Take, for example, the "sedan" broughams and the cabriolets which have been introduced within the past few years, and are what might be termed elaborations of standard carriages ; even the casual observer realizes that these carriages must be
relegated. to the hack stands long before their period of usefulness is accomplished, the only question being whether the hackmen will have them at any price.
The more eccentric the type, the shorter lived it is and the sooner it must be supplanted. This quality is just what is wanted by our rapidly growing class of nouveaux riches. They wish their acquaintances to know that the?/ buy a new carriage every year, so the more noticeable the change the better they are suited. Who can blame the coachbuilders for catering to this class, who form really their best-paying patrons?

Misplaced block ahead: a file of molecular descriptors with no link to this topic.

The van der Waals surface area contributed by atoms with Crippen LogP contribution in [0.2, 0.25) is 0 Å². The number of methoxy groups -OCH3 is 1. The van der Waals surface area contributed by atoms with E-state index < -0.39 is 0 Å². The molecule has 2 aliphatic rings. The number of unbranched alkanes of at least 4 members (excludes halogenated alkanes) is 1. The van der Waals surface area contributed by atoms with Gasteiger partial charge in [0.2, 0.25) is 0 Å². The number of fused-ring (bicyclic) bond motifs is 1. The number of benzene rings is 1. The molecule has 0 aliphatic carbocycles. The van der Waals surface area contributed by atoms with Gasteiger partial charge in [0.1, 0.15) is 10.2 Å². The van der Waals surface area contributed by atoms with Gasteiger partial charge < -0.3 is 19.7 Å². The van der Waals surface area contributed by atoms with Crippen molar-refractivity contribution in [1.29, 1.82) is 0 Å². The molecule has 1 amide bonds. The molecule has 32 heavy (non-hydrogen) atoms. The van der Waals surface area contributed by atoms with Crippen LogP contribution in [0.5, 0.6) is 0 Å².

It quite often happens that there are several existing designs of the same variety of carriage, all of which may be equally correct. In a proper carriage of any sort we will find the following points : Appropriate dignity with simplicity, well-balanced lines, an absence of elaborate and fancy carving or iron work, and an air of' luxury without ostentation.
Such an effect can only be produced when the proportions and £reatment throughout are in perfect accord-an end much more difficult of attainment than one would at first suppose.